But he couldn't help but be angry. No matter how unpleasant or awkward the contents, every nation told the truth in their reports. Germany had had to talk about the sorts of things he had experienced in combat, and had to talk about the many mentions of the 'Final Solution' made by the SS, and how he had been encouraged to ignore the term and focus on other things. He had to write about he had never questioned the many bizarre happenings and wrenching pain he had experienced due to Hitler's actions. That had to have been hard, especially in 1946, with the sting of both failure and betrayal still present for the nation. America himself had to recount the effects of the atomic bombs on Japan. All nations had described the good and bad things they had experienced and done.

And what, Poland believed he was exempt? It was true, Poland suffered an incredibly heavy blow in the war, but that didn't mean he could lie. Everyone hated writing and submitting those reports, but they all did it, out of duty and respect for the laws that bound even them. He slid the letter into his jacket and stormed out, fuming. He could get his documents on the political crisis later. They had a world meeting in Minsk tomorrow, and he wasn't going to let this slide.

"Yes, thank you Germany." He offered the customary thanks. He had actually listened this time. The other nation was very busy, and kept it short and sweet out of necessity. This did mean a lot of information crammed into a short amount of time, but America was fairly confident he had the most important notes. Germany had been coerced into giving a speech about the implementation of renewable energy in his country, and though he had only had about 2 hours to write it, as circulating rumours stated, he had done a good job. Iceland had just nodded profusely throughout the entirety of the presentation, which was always a good sign for this topic.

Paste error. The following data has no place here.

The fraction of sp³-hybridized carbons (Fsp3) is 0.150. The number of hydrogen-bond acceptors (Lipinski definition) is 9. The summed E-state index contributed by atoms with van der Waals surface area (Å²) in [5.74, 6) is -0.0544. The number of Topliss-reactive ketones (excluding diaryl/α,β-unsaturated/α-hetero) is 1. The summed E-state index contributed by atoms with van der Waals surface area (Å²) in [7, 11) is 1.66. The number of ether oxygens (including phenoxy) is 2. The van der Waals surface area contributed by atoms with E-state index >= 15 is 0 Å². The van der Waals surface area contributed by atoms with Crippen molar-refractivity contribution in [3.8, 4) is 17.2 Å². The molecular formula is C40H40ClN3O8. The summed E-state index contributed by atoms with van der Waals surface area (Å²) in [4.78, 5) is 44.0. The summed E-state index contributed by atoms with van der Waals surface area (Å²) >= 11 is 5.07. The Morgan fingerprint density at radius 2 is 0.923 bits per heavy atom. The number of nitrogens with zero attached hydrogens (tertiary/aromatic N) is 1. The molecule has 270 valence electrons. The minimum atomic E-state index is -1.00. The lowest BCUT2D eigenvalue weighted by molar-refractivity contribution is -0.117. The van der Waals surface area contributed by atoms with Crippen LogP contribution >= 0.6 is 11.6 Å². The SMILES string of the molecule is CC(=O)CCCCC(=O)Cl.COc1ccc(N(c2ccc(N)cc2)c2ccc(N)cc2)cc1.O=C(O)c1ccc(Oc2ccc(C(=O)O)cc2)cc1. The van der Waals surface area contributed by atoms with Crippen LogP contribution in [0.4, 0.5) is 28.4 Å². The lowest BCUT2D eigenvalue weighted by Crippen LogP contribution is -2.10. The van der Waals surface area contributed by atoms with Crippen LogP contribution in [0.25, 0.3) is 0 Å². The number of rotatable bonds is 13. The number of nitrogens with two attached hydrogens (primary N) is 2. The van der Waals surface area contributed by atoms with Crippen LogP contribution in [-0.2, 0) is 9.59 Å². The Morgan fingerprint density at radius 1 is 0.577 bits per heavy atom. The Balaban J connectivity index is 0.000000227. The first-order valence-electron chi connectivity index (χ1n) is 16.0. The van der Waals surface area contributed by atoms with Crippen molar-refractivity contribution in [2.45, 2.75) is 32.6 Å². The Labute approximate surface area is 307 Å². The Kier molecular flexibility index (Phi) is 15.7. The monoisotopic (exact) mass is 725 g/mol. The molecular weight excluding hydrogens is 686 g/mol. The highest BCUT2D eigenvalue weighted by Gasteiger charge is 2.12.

America took a deep breath, preparing himself. He'd asked for a bit of time at the end of the session to address the issue with Poland. He had decided that it was better to talk about it in front of everyone. If it was just one-on-one, Poland could just lie again and evade him, but with everyone present, it would be easier to get the truth out of him. Peer pressure could work wonders sometimes.

He cleared his throat and stood up.

"If I can have your attention, everybody, yeah, thanks." He sighed quietly, unsure of where to even begin.